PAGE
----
Author Topic: Going Electric  (Read 3347 times)

Offline hairodadog

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Going Electric
« on: January 16, 2013, 08:48:15 AM »
Hello All,

I've been brewing for about 2.5yrs, first extract kits, then after about a year tried AG using BIAB method on a propane burner. I've been thinking about upgrading some equipment and was looking at going electric. having the option to brew inside again is really appealing. Since I'm upgrading anyway, I thought I'd look into brewing more traditionally, HLT/Mash tun... HERMS, etc.

I've been saving up so cost really isn't the issue (to a point... like when SWMBO sees the $$$) and have decided to buy rather than build, but was wondering about some of the "extras" like an autosparge or plate chiller. Are they worth it?

My wort chiller does a pretty good job cooling 5G batches, not sure how it would do with 10G, making plate better option.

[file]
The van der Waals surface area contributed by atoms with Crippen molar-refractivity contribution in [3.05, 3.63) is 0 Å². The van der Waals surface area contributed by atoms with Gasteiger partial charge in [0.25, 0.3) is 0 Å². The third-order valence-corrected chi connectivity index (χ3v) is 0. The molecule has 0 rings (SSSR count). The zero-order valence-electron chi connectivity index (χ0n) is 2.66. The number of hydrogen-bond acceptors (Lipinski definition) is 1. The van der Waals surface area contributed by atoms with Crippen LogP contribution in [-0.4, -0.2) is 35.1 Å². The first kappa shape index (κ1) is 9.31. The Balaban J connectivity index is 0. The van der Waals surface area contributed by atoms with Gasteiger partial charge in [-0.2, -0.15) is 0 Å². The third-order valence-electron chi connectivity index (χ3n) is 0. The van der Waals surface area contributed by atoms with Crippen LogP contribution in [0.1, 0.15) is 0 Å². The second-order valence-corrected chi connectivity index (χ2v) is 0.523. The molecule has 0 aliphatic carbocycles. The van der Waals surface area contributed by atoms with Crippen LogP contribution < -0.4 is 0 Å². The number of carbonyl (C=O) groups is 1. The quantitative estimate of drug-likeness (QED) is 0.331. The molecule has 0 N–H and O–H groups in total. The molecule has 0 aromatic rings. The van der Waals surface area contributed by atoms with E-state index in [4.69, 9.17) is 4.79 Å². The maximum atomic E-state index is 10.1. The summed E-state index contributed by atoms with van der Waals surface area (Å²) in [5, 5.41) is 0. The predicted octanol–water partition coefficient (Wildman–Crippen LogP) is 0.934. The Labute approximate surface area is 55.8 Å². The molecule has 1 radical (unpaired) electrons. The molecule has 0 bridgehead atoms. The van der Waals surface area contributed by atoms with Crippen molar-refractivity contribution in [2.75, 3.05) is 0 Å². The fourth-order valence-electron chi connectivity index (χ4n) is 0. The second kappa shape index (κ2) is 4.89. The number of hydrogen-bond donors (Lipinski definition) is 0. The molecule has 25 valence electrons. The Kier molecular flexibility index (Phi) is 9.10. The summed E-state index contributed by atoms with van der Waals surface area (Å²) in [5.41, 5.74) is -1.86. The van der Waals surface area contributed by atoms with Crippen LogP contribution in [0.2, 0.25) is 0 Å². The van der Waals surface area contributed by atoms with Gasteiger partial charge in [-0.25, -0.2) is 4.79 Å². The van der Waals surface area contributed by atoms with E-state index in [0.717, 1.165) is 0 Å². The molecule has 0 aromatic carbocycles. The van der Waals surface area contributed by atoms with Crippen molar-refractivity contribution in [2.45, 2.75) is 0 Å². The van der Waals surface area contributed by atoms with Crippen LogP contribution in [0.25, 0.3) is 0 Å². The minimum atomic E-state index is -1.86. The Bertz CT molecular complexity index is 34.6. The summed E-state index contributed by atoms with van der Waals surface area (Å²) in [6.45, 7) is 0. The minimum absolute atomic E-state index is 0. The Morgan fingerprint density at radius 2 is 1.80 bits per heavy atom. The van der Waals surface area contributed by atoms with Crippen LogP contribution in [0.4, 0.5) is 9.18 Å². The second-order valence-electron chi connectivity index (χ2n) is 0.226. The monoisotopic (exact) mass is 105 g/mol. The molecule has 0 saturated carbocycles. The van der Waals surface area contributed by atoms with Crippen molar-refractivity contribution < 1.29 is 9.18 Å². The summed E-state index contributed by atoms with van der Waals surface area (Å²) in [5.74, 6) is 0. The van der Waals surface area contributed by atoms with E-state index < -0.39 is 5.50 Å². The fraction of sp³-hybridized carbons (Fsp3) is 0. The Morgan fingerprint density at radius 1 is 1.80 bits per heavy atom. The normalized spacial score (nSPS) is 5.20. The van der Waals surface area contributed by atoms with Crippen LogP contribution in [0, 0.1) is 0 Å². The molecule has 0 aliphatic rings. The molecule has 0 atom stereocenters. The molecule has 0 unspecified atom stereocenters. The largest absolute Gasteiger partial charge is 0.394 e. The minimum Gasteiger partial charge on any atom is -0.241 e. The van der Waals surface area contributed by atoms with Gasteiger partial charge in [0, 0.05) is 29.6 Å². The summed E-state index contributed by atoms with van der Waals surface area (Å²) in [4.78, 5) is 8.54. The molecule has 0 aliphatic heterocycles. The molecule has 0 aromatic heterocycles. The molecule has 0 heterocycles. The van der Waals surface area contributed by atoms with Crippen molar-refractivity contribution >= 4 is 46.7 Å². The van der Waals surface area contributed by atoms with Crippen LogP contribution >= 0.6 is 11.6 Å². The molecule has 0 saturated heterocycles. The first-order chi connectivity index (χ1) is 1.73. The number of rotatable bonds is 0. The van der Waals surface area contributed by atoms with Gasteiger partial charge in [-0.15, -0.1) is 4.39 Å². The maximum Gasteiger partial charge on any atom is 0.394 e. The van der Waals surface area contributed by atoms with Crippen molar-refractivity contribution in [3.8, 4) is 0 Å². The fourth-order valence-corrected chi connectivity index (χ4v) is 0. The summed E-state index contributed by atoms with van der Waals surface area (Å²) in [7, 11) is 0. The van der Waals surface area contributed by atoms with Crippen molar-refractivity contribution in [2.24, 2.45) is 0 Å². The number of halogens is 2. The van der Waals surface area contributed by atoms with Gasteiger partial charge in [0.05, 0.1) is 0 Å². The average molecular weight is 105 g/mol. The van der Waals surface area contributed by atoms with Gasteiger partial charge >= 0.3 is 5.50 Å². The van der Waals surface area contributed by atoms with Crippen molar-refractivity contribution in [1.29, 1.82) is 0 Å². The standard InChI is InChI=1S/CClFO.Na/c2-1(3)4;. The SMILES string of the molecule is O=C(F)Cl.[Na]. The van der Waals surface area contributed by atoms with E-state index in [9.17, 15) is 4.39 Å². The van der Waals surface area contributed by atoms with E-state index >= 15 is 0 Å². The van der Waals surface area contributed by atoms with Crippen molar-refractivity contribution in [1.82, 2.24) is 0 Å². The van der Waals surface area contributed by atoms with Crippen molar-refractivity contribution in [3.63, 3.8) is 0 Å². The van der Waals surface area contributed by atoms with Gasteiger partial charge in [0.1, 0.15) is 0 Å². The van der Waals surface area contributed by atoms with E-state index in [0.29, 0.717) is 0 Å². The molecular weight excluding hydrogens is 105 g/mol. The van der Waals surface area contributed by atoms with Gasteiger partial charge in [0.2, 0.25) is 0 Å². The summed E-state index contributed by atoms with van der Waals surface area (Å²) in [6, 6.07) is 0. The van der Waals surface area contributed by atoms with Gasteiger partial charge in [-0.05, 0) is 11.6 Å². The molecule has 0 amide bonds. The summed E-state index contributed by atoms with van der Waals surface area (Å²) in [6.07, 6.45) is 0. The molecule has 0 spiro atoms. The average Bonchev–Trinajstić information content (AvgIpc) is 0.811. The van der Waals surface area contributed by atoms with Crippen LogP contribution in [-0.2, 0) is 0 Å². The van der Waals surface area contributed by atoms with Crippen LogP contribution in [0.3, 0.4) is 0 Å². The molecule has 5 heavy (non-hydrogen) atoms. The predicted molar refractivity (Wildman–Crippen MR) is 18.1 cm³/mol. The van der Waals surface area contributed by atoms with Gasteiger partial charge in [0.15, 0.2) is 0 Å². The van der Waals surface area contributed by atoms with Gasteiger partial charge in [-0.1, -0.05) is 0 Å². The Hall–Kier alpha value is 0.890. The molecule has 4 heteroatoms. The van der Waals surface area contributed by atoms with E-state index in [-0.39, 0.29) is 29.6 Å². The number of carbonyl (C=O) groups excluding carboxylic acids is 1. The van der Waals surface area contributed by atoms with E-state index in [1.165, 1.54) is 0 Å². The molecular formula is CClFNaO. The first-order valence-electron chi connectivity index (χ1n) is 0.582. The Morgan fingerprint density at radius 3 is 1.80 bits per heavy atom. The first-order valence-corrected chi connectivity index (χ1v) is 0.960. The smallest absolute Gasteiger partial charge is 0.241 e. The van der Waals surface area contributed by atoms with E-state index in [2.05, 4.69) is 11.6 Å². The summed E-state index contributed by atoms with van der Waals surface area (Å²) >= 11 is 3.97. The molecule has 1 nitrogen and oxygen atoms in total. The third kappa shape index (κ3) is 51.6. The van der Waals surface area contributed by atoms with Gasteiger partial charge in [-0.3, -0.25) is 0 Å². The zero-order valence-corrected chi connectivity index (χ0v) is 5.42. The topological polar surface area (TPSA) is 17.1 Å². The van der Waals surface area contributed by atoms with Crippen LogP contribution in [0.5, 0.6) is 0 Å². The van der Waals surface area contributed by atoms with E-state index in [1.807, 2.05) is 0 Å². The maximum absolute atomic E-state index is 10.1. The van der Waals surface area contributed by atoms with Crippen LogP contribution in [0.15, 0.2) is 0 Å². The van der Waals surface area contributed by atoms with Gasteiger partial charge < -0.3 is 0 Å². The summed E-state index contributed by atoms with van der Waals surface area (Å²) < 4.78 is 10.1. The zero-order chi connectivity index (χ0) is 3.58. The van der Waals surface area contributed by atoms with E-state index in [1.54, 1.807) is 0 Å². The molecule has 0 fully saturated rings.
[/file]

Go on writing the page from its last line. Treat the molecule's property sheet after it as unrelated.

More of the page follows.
And since I haven't sparged, wondering if the auto sparge will save me a headache or is just a neat toy and a waste of $$$.

Offline yso191

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Re: Going Electric
« Reply #1 on: January 16, 2013, 10:38:42 AM »
I can't speak to the auto sparge since I don't have one and would probably batch sparge even if I did.  However I will say that I really like my plate chiller.  It is much quicker than my old immersion chiller, but the main reason I like it is that the wort goes from hot enough to kill any airborne bugs, to pitching temperature in a closed system.  I know the chance of an infection while chilling with an immersion chiller is small, my strategy is to remove all the small chances so they don't add up to a good chance.

Steve
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Offline weithman5